He adds, “When you come to Spain to live it’s different from coming here on holiday. Most holiday makers just want to live the English lifestyle in the sunshine. But you are here to stay. This is your life, not a holiday camp. So you begin to put down roots, to find useful ways of occupying yourself—Gillian has started painting; I cook–and to cultivate relations with your Spanish neighbors. Inevitably, over time, your understanding and opinions adapt to a lot of new realities. The Spanish say, “Aprender otro idioma es vivir otra vida.” “To learn another language is to live another life.”
“I’ve always been a walker,” says Gillian, “but our former village—Broadbottom, in the Peak District near Manchester in the north of England—was not entirely satisfactory for me in that respect. The humid climate made serious walking there an uphill trudge. Believe me, it’s not a difficult choice to trade 300 days of murk every year for an equal amount of sunshine!” The Homeris found the gently rolling olive groves and pine woods around Moclín ideal terrain for long, soul-restoring walks, and they soon had company. When they found Lulu abandoned in the street she was a forlorn mongrel puppy with a bleak future. Today she’s an aristocrat.
You’ve Got to Work at It
“Both Rizgar and I are readers,” says Gillian, “and our mountain village is ideal for that. In fact, it’s great for all sorts of introspection, which is a double-edged sword. Thoughtfulness can become loneliness. That’s where people, our friends and neighbors, came in. Making friends in an Andalusian mountain village isn’t an automatic process. You’ve got to work at it. But the rewards are great. The villagers are not intolerant, mind you, but they’re shy at first. Overcoming that reticence requires some effort and creativity.”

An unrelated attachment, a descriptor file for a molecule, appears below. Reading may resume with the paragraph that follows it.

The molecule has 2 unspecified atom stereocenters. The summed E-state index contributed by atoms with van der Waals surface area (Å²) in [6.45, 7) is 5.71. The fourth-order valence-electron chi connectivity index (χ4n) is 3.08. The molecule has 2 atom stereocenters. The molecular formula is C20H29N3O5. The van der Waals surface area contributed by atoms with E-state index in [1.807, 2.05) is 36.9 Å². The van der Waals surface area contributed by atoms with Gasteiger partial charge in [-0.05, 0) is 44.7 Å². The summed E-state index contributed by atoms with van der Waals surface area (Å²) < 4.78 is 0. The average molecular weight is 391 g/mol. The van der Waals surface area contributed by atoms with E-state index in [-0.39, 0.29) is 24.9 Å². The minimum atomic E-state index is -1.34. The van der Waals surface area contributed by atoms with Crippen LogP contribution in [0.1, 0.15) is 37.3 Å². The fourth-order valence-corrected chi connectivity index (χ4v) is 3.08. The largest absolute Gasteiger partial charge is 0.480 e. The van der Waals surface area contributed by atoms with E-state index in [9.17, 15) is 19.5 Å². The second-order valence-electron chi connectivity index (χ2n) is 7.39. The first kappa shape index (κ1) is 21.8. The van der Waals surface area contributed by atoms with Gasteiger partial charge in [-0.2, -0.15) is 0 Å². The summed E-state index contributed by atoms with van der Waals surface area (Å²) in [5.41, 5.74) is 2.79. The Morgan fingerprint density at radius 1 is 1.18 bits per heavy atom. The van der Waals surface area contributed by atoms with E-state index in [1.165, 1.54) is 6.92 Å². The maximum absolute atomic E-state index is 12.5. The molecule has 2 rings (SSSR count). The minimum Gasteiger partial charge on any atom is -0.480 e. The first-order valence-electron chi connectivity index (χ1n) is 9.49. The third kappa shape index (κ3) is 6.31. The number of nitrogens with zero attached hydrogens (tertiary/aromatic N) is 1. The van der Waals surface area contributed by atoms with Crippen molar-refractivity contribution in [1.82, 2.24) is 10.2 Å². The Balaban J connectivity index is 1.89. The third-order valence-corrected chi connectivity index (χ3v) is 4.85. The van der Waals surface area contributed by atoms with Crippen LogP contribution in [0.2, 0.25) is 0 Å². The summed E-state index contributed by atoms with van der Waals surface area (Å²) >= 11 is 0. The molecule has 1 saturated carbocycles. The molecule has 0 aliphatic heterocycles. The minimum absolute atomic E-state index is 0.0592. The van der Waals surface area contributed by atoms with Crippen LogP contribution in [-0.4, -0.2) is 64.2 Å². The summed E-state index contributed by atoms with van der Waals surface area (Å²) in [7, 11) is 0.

These mountain villages of Andalusia (Spain’s eight southernmost provinces) have a centuries-old, largely closed society. The people live their lives according to the natural rhythms of the seasons, the olive crops, the religious celebrations, the interactions among extended families. This framework was unchanged for centuries. So how do exotic foreigners manage to fit in? “I started by giving English lessons to the young people of the village. Then I joined the church choir,” says Gillian. Soon afterwards I became a member of the village women’s association. Rizgar entered by way of the building crew. Then he and I were invited to be mayordomos (literally “butler” or “foreman,” but used as an honorary title for “organizers”) on the village fiesta commission. That culminated in a Protestant and a Muslim forming part of the cuadrillas of men and women who carried the statues of the patron saints, San Antón and San Sebastian, through the village streets during the processions of the Fiestas Mayores in January. That was an unexpected honor.”